"It seems that almost every bit of data about the health of the US economy has disappointed expectations recently," said Riddell, in a note sent to CNBC on Wednesday.
"US house prices have fallen by more than 5 percent year on year, pending home sales have collapsed and existing home sales disappointed, the trend of improving jobless claims has arrested, first quarter GDP wasn't revised upwards by the 0.4 percent forecast, durables goods orders shrank, manufacturing surveys from Philadelphia Fed, Richmond Fed and Chicago Fed were all very disappointing."
"And that's just in the last week and a bit," said Riddell.
Pointing to the dramatic turnaround in the Citigroup "Economic Surprise Index" for the United States, Riddell said the tumble in a matter of months to negative from positive is almost as bad as the situation before the collapse of Lehman Brothers in 2008.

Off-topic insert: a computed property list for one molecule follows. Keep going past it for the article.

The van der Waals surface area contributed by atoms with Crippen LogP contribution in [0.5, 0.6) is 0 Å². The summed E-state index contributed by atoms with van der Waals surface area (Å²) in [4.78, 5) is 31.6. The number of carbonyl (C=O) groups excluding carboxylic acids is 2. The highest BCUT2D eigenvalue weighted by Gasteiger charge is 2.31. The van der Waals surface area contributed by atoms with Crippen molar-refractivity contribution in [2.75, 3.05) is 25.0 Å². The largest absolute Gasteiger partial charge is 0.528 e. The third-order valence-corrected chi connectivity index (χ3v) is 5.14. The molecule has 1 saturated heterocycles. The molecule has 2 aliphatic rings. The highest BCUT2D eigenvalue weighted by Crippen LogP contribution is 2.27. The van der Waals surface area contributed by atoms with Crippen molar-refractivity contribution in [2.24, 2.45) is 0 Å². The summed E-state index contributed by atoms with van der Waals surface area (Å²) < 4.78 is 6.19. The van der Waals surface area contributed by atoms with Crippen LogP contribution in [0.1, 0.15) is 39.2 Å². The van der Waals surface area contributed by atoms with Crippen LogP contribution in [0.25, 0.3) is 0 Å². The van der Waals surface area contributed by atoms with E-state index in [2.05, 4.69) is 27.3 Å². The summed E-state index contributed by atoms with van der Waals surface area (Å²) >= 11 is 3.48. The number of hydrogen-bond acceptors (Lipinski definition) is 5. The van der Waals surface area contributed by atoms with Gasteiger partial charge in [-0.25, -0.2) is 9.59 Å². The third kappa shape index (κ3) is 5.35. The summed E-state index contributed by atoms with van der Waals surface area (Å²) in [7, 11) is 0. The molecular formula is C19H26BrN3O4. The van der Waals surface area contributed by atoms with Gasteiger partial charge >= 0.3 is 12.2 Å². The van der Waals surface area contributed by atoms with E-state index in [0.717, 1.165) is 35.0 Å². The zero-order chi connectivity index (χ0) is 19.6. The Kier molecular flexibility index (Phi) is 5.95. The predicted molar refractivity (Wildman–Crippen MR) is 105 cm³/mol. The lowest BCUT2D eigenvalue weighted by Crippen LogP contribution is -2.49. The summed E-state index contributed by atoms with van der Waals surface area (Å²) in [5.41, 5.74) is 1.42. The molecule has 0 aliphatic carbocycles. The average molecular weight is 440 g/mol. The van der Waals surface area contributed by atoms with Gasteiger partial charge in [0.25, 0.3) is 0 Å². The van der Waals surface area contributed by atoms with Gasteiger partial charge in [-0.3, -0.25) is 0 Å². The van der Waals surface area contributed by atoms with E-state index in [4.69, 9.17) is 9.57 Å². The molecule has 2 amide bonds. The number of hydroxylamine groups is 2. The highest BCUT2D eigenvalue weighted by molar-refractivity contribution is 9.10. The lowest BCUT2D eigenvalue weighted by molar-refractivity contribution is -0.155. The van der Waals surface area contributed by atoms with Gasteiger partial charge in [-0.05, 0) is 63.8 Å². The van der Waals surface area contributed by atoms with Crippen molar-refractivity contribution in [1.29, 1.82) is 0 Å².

"The correlation between the economic surprise index and Treasury yields is very close, so the lesson is that whatever your long term macro views are regarding hyper inflation vs. deflation or the risk of the US defaulting, the reality is that if you want to have a view about government bond prices, the best thing you can do is look at the economic data to see what's actually going on," said Riddell.
"And right now, the economic data is suggesting that however measly you may think a 3 percent yield is on a 10-year Treasury, the yield should probably be a fair bit lower given what's going on in the US economy," said Riddell.
"You've also got to wonder at what point the markets for risky assets start noticing, too."
"QE3 anybody?" asks Riddell.